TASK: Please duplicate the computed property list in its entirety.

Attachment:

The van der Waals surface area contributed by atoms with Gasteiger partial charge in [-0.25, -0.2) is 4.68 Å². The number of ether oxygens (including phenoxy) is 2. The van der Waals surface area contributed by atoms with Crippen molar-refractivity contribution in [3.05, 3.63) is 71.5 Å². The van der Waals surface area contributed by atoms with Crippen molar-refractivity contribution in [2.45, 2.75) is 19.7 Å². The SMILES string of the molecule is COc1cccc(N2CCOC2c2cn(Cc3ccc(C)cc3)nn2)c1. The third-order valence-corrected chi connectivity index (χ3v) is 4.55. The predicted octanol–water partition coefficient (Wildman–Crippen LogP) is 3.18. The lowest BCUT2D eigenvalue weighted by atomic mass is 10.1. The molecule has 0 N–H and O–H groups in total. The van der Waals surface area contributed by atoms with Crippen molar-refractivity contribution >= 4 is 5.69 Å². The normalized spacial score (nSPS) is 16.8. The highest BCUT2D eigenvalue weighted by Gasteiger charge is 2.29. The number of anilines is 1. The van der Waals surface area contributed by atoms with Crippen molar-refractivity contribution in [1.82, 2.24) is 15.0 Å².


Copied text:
The van der Waals surface area contributed by atoms with Gasteiger partial charge in [-0.25, -0.2) is 4.68 Å². The number of ether oxygens (including phenoxy) is 2. The van der Waals surface area contributed by atoms with Crippen molar-refractivity contribution in [3.05, 3.63) is 71.5 Å². The van der Waals surface area contributed by atoms with Crippen molar-refractivity contribution in [2.45, 2.75) is 19.7 Å². The SMILES string of the molecule is COc1cccc(N2CCOC2c2cn(Cc3ccc(C)cc3)nn2)c1. The third-order valence-corrected chi connectivity index (χ3v) is 4.55. The predicted octanol–water partition coefficient (Wildman–Crippen LogP) is 3.18. The lowest BCUT2D eigenvalue weighted by atomic mass is 10.1. The molecule has 0 N–H and O–H groups in total. The van der Waals surface area contributed by atoms with Crippen molar-refractivity contribution >= 4 is 5.69 Å². The normalized spacial score (nSPS) is 16.8. The highest BCUT2D eigenvalue weighted by Gasteiger charge is 2.29. The number of anilines is 1. The van der Waals surface area contributed by atoms with Crippen molar-refractivity contribution in [1.82, 2.24) is 15.0 Å².